The huge cistern (maksem) was used to store water brought into the city from the Belgrade Forest ready for distribution via the little stone taksim (water distribution point, 1723) at the top of İstiklal Caddesi. The cistern is now used for temporary exhibitions while the taksim has been turned into an information centre.

If you walk down Mete Caddesi along the east side of Gezi Park you will come to the distinctive Atatürk Kitaplığı (Atatürk Library) designed by Sedat Hakkı Erdem in 1976 and offering readers a spectacular Bosphorus backdrop. Cross over the road beside the Grand Hyatt Hotel and you will come eventually to Maçka Demokrasi Park and the small cable-car that whisks passengers across to Maçka and Nişantaşı. On the way you will pass, on the right, the imposing Taşkışla (Stone Barracks), designed originally as a military hospital in 1846 by the British architect, William James Smith. Later it became the Mecidiye Kışla (Mecidiye Barracks). Today it houses part of İstanbul Technical University.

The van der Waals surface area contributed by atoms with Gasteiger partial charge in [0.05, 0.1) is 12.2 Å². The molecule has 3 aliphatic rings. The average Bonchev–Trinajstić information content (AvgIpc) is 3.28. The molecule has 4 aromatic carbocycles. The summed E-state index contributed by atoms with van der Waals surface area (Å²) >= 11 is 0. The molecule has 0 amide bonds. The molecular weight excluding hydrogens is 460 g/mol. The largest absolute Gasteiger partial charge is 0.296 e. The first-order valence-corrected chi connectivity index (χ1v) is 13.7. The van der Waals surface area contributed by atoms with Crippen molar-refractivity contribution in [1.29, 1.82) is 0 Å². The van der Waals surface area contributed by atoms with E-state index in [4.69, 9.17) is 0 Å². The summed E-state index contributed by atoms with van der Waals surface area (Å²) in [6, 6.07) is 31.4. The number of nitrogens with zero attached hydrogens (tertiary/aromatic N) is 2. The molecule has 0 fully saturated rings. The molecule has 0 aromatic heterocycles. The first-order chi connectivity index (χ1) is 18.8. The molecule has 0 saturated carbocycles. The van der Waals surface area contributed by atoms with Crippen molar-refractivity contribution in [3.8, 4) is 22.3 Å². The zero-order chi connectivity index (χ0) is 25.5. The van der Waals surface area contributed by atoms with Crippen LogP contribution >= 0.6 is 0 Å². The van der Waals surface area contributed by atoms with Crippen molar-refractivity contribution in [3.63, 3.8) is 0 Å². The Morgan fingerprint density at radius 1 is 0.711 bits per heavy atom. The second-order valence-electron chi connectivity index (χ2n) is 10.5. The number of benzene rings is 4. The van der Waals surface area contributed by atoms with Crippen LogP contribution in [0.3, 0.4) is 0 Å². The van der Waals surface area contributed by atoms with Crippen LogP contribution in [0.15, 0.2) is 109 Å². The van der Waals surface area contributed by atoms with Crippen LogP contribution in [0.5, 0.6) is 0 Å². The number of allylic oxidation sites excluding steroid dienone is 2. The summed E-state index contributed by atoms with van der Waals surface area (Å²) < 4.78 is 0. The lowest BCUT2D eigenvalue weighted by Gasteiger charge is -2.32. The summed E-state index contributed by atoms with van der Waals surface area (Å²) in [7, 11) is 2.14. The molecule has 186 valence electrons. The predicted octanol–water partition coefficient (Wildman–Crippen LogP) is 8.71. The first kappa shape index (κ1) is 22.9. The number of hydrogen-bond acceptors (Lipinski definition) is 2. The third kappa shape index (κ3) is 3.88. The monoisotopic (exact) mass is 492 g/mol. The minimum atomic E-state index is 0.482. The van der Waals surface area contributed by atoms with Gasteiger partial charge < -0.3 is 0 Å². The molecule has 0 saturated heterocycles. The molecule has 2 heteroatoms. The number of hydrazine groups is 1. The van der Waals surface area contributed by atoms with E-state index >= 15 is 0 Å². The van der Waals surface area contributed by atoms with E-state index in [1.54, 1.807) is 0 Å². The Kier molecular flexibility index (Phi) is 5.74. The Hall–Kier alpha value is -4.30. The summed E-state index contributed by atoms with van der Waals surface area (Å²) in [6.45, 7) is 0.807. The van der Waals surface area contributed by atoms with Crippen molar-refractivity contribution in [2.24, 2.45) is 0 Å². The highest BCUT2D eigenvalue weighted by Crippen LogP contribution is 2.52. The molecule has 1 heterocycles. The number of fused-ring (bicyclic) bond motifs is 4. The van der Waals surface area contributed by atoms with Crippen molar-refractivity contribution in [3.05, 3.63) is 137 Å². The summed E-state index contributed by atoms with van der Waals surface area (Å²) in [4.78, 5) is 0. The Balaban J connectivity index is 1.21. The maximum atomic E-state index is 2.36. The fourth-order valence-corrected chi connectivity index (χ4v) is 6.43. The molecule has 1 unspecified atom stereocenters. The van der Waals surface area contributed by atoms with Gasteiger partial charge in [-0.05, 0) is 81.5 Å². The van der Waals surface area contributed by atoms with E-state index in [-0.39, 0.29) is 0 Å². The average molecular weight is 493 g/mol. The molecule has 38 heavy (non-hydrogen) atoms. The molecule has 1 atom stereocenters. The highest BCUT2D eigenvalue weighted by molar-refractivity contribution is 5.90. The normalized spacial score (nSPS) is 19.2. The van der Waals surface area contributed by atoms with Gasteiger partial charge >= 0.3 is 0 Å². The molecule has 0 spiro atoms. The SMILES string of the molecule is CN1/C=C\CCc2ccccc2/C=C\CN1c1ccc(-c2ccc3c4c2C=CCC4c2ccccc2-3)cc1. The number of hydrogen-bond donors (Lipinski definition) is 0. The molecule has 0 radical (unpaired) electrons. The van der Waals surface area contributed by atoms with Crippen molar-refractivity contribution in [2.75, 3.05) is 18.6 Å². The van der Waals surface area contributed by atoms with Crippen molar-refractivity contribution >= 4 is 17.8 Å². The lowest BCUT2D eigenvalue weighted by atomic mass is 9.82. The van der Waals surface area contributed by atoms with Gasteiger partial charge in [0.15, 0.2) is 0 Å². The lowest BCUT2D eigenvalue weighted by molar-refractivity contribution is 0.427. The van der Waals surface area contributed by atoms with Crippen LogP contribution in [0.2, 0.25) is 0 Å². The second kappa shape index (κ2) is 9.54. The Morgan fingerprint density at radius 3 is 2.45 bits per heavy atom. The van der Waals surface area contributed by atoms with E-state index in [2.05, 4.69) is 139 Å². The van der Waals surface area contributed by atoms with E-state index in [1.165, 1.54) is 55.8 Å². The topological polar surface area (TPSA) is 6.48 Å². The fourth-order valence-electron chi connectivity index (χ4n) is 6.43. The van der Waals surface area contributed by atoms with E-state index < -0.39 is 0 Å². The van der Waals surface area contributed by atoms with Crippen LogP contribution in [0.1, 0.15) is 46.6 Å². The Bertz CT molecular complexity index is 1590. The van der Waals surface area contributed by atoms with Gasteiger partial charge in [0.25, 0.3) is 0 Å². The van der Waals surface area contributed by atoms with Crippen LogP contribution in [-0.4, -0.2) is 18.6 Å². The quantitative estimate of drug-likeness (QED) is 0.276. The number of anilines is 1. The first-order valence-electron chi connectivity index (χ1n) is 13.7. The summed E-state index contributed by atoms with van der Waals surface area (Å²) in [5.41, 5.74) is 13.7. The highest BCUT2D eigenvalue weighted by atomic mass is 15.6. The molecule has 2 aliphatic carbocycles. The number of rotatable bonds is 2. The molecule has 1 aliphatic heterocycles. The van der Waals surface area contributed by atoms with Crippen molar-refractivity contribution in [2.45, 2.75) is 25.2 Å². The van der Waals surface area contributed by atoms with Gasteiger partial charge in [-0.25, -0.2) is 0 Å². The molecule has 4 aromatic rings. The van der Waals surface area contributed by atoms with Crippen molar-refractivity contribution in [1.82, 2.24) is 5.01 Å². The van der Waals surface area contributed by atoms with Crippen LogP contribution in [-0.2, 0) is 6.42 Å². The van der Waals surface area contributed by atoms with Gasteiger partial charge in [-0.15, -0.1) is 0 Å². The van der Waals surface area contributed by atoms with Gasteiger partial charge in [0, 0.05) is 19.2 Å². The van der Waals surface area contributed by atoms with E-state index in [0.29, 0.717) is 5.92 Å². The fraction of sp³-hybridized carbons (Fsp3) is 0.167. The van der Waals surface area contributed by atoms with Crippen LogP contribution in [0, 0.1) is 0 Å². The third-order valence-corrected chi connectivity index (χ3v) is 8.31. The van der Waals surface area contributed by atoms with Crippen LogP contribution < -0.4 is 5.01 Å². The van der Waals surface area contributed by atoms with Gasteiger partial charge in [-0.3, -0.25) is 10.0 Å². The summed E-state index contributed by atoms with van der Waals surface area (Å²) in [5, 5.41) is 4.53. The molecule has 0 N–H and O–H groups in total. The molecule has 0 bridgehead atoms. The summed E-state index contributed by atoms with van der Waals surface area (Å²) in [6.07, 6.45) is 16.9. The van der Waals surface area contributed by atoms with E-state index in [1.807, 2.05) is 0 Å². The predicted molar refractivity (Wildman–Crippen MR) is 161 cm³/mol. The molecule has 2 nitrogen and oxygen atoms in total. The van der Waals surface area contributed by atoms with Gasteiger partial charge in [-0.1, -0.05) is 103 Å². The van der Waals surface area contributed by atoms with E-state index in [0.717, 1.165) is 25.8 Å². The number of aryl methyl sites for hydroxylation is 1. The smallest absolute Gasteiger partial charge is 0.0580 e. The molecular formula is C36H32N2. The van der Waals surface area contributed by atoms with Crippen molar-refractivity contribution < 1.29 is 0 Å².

Corner of Gezi Park in spring

As for Gezi Park itself, now that the dust has settled what’s left is a small, quiet oasis in a busy part of the city where people can sit beneath ornamental trees, downing the odd çay and watching the world go by. From 1560 to 1939 a large Armenian cemetery lay under what is now the park alongside a more general foreign cemetery known as Les Champs de Mort. But the French town planner, Henri Prost, wanted to open a green corridor through this area and so the cemeteries had to go. In their place came the park, initially called the Inönü Esplanade. In Prost’s vision the greenery would have flowed almost all the way to Dolmabahçe. Instead over the years even the truncated version was slowly nibbled away at the edges.